Posted by Mark Brousseau
AP trends highlighted in IAPP's recent AP Automation Study are driving the need for enterprise payments hubs. Mario Villarreal, president and COO of US Dataworks (email@example.com) explains:
Organizations that are still on the fence about the need for an enterprise payments hub may feel like they've received a proverbial shove after reading the results of a new study on accounts payable (AP) trends conducted by International Accounts Payable Professionals (IAPP), based in Orlando, FL.
IAPP's study found that while the overwhelming number of organizations still make payments via paper check (97 percent), more organizations are using automated clearing house network/electronic funds transfer (79 percent), wire transfer (59 percent) and purchasing cards (50 percent). The move towards these electronic payment channels is driven by the unique attributes they offer, the IAPP study found. ACH/electronic funds eliminates most of the costs associated with paper checks. Wire payments are primarily used for sending payments internationally. Purchasing cards enable front-line employees to make purchases within minutes instead of days, while eliminating paperwork.
While electronic payments are building momentum, the IAPP study suggests that paper checks may have staying power: an eye-popping 91 percent of invoice dollars are still paid via paper check. Similarly, AP departments also are still overwhelmingly using the mail to submit remittances advices (82 percent); it is standard, IAPP's study finds, for the envelope with the paper check to also contain the remittance advice.
So why worry about what's happening in AP? Because those payments will eventually find their way into an organization's A/R department. And most corporate remittance operations are currently structured in silos to support individual payments types, such as check, ACH, wire, and purchasing card. Each of these payments types has its own fraud and compliance components, resulting in redundant systems, lack of transparency across channels, potential processing delays, and less than optimal customer service.
Based on the results of IAPP's study, these payments processing challenges may get worse.
Enter Enterprise Payments Hubs
That's where enterprise payments hubs come in.
An enterprise payments hub allows billers to realize working capital management improvements with a single platform for processing all paper-based and electronic payments and clearing channel, in turn, driving Straight Through Processing (STP) of receivables.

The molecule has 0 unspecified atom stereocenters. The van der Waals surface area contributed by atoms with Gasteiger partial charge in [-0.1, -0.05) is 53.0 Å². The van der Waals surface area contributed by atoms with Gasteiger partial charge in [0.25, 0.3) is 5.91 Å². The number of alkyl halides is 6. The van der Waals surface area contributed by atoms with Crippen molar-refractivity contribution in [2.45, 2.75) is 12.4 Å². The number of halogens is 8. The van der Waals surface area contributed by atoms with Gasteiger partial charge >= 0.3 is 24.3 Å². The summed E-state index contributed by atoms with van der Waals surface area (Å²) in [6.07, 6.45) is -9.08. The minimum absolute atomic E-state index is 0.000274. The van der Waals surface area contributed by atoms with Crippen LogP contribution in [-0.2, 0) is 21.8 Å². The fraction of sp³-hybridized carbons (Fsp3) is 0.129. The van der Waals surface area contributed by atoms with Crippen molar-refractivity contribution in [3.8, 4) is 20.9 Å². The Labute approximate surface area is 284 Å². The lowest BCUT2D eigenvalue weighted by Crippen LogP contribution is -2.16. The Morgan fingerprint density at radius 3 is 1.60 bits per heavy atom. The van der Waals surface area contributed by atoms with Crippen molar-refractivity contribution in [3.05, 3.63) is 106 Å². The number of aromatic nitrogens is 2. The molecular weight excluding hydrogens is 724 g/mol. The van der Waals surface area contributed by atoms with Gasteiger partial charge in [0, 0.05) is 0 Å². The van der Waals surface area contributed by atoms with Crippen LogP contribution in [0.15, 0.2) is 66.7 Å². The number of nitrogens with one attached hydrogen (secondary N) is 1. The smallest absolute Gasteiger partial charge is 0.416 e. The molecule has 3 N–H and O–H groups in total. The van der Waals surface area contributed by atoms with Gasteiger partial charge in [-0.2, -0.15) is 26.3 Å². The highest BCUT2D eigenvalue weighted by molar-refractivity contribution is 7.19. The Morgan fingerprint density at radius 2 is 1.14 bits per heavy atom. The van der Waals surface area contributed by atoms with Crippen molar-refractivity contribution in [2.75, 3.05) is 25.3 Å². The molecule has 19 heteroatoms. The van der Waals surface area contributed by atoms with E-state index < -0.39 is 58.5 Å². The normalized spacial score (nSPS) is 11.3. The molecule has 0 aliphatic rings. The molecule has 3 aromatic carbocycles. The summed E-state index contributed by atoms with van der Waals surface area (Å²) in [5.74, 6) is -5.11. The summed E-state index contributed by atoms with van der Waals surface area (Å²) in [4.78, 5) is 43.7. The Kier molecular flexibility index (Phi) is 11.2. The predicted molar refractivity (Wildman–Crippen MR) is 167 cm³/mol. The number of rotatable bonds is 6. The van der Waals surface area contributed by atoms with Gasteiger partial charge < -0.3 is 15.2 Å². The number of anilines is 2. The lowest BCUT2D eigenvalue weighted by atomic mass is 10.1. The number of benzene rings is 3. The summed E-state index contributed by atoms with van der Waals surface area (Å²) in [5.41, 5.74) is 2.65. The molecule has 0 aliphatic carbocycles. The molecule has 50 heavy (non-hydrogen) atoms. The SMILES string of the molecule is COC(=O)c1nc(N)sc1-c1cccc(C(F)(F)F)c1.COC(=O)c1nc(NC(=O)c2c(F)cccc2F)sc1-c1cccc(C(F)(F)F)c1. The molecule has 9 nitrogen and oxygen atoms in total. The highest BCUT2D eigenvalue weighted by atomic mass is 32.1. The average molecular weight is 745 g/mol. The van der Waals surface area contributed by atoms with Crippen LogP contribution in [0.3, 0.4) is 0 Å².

An enterprise payments hub provides a consolidated, end-to-end transaction processing platform that offers integration with legacy payments and receivables systems and processes, resulting in an aggregated and centralized payments processing solution. An enterprise payments hub is capable of managing the entire payments lifecycle including payments processing, check processing, payments decisioning, and returns management -- all critical to receivables management.
Increased visibility can be realized through the use of consolidated payment monitoring and reporting, giving a more complete view of a company’s cash position. This helps companies gain centralized control of their cash and more accurate visibility into their payments and receivables.
The centralized reporting provided by an enterprise payments hub can provide internal business intelligence that can point to new revenue streams and increased cost efficiencies. Companies that can effectively view, analyze, and act on this payment information can react more quickly to receivables trends and customer service inquiries, while improving forecasting and budgeting.
An enterprise payments hub is especially effective when the multiple payments channels of an organization are centralized, as standalone systems and processes can be significantly reduced. For example, an enterprise payments hub can enhance workflow, data management and payment routing, and facilitate common processes and administration across all payment channels. This functionality eliminates manual processes, accelerates exceptions handling, increases corporate agility, and improves float. These capabilities also provide a platform for straight-through-processing (STP). Similarly, an enterprise payments hub reduces bank fees by facilitating least cost, best fit clearing.
The Bottom Line
With an enterprise payments hub, organizations can better realize the benefits of working capital management. Companies are now able to gain control and visibility over their payments processing and receivables management, which in turn offers treasurers new cash management tools. For instance, consolidating payments information in an enterprise payments hub produces a more accurate and timely view of payments. Payment streams also are consolidated for clearing. The end result is that least cost, best fit routing can be applied to payments to reduce fees and improve float.
With AP departments adopting a wider range of payment mechanisms, billers can't afford to sit on the fence any longer. To remain cost competitive -- and keep up with industry standards for accuracy and speed -- they'll need an enterprise payments hub.
What do you think?